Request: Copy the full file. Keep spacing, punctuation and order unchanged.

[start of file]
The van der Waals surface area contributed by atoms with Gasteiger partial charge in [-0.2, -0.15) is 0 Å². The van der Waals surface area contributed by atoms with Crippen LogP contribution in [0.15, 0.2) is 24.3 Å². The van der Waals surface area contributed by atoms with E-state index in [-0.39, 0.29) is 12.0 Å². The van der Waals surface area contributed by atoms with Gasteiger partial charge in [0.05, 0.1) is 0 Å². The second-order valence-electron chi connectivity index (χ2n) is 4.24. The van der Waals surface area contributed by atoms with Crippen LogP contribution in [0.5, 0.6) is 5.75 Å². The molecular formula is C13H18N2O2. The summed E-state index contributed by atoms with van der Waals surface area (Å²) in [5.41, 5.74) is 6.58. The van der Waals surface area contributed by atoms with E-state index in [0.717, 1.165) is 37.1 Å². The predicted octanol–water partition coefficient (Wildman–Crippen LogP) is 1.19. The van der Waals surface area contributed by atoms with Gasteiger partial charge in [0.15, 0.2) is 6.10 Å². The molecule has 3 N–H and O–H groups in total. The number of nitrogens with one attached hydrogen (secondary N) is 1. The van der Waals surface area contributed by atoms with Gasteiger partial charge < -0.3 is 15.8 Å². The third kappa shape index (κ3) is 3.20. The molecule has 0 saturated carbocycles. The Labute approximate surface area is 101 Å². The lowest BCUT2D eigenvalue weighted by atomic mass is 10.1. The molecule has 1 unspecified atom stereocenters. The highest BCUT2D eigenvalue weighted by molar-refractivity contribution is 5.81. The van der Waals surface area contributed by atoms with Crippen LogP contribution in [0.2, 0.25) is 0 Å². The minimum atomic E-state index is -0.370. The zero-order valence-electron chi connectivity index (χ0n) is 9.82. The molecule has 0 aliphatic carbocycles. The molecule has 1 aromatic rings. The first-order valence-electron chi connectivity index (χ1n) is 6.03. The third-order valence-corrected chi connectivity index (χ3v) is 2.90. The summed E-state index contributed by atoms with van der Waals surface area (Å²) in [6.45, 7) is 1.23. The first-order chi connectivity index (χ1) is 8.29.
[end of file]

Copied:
The van der Waals surface area contributed by atoms with Gasteiger partial charge in [-0.2, -0.15) is 0 Å². The van der Waals surface area contributed by atoms with Crippen LogP contribution in [0.15, 0.2) is 24.3 Å². The van der Waals surface area contributed by atoms with E-state index in [-0.39, 0.29) is 12.0 Å². The van der Waals surface area contributed by atoms with Gasteiger partial charge in [0.05, 0.1) is 0 Å². The second-order valence-electron chi connectivity index (χ2n) is 4.24. The van der Waals surface area contributed by atoms with Crippen LogP contribution in [0.5, 0.6) is 5.75 Å². The molecular formula is C13H18N2O2. The summed E-state index contributed by atoms with van der Waals surface area (Å²) in [5.41, 5.74) is 6.58. The van der Waals surface area contributed by atoms with E-state index in [0.717, 1.165) is 37.1 Å². The predicted octanol–water partition coefficient (Wildman–Crippen LogP) is 1.19. The van der Waals surface area contributed by atoms with Gasteiger partial charge in [0.15, 0.2) is 6.10 Å². The molecule has 3 N–H and O–H groups in total. The number of nitrogens with one attached hydrogen (secondary N) is 1. The van der Waals surface area contributed by atoms with Gasteiger partial charge < -0.3 is 15.8 Å². The third kappa shape index (κ3) is 3.20. The molecule has 0 saturated carbocycles. The Labute approximate surface area is 101 Å². The lowest BCUT2D eigenvalue weighted by atomic mass is 10.1. The molecule has 1 unspecified atom stereocenters. The highest BCUT2D eigenvalue weighted by molar-refractivity contribution is 5.81. The van der Waals surface area contributed by atoms with Crippen LogP contribution in [0.2, 0.25) is 0 Å². The minimum atomic E-state index is -0.370. The zero-order valence-electron chi connectivity index (χ0n) is 9.82. The molecule has 0 aliphatic carbocycles. The molecule has 1 aromatic rings. The first-order valence-electron chi connectivity index (χ1n) is 6.03. The third-order valence-corrected chi connectivity index (χ3v) is 2.90. The summed E-state index contributed by atoms with van der Waals surface area (Å²) in [6.45, 7) is 1.23. The first-order chi connectivity index (χ1) is 8.29.